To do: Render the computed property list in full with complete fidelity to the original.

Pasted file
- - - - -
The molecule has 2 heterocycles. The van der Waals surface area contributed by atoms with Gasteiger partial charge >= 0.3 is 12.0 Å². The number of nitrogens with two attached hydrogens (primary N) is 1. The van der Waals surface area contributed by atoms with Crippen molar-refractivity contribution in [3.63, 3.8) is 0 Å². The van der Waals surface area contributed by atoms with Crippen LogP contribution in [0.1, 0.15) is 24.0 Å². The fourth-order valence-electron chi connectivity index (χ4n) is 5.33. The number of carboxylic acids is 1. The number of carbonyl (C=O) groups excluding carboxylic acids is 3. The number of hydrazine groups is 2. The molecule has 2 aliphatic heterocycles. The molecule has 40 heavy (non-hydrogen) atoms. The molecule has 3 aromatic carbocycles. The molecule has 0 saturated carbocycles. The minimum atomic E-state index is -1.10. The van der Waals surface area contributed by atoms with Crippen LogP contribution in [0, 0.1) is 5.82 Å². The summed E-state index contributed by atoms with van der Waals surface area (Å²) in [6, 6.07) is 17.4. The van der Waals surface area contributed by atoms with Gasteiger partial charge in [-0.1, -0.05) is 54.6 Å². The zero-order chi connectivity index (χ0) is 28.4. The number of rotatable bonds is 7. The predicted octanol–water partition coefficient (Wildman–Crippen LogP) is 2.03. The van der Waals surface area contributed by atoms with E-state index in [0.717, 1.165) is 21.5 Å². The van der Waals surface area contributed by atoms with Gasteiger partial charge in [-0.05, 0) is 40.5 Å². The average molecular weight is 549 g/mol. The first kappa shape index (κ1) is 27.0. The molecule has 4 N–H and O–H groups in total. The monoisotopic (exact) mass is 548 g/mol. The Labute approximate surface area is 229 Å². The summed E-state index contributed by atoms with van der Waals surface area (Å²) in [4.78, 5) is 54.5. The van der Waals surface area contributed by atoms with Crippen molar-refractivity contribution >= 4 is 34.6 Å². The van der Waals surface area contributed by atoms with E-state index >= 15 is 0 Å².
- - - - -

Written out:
The molecule has 2 heterocycles. The van der Waals surface area contributed by atoms with Gasteiger partial charge >= 0.3 is 12.0 Å². The number of nitrogens with two attached hydrogens (primary N) is 1. The van der Waals surface area contributed by atoms with Crippen molar-refractivity contribution in [3.63, 3.8) is 0 Å². The van der Waals surface area contributed by atoms with Crippen LogP contribution in [0.1, 0.15) is 24.0 Å². The fourth-order valence-electron chi connectivity index (χ4n) is 5.33. The number of carboxylic acids is 1. The number of carbonyl (C=O) groups excluding carboxylic acids is 3. The number of hydrazine groups is 2. The molecule has 2 aliphatic heterocycles. The molecule has 40 heavy (non-hydrogen) atoms. The molecule has 3 aromatic carbocycles. The molecule has 0 saturated carbocycles. The minimum atomic E-state index is -1.10. The van der Waals surface area contributed by atoms with Crippen LogP contribution in [0, 0.1) is 5.82 Å². The summed E-state index contributed by atoms with van der Waals surface area (Å²) in [6, 6.07) is 17.4. The van der Waals surface area contributed by atoms with Gasteiger partial charge in [-0.1, -0.05) is 54.6 Å². The zero-order chi connectivity index (χ0) is 28.4. The number of rotatable bonds is 7. The predicted octanol–water partition coefficient (Wildman–Crippen LogP) is 2.03. The van der Waals surface area contributed by atoms with E-state index in [0.717, 1.165) is 21.5 Å². The van der Waals surface area contributed by atoms with Gasteiger partial charge in [-0.05, 0) is 40.5 Å². The average molecular weight is 549 g/mol. The first kappa shape index (κ1) is 27.0. The molecule has 4 N–H and O–H groups in total. The monoisotopic (exact) mass is 548 g/mol. The Labute approximate surface area is 229 Å². The summed E-state index contributed by atoms with van der Waals surface area (Å²) in [4.78, 5) is 54.5. The van der Waals surface area contributed by atoms with Crippen molar-refractivity contribution >= 4 is 34.6 Å². The van der Waals surface area contributed by atoms with E-state index >= 15 is 0 Å².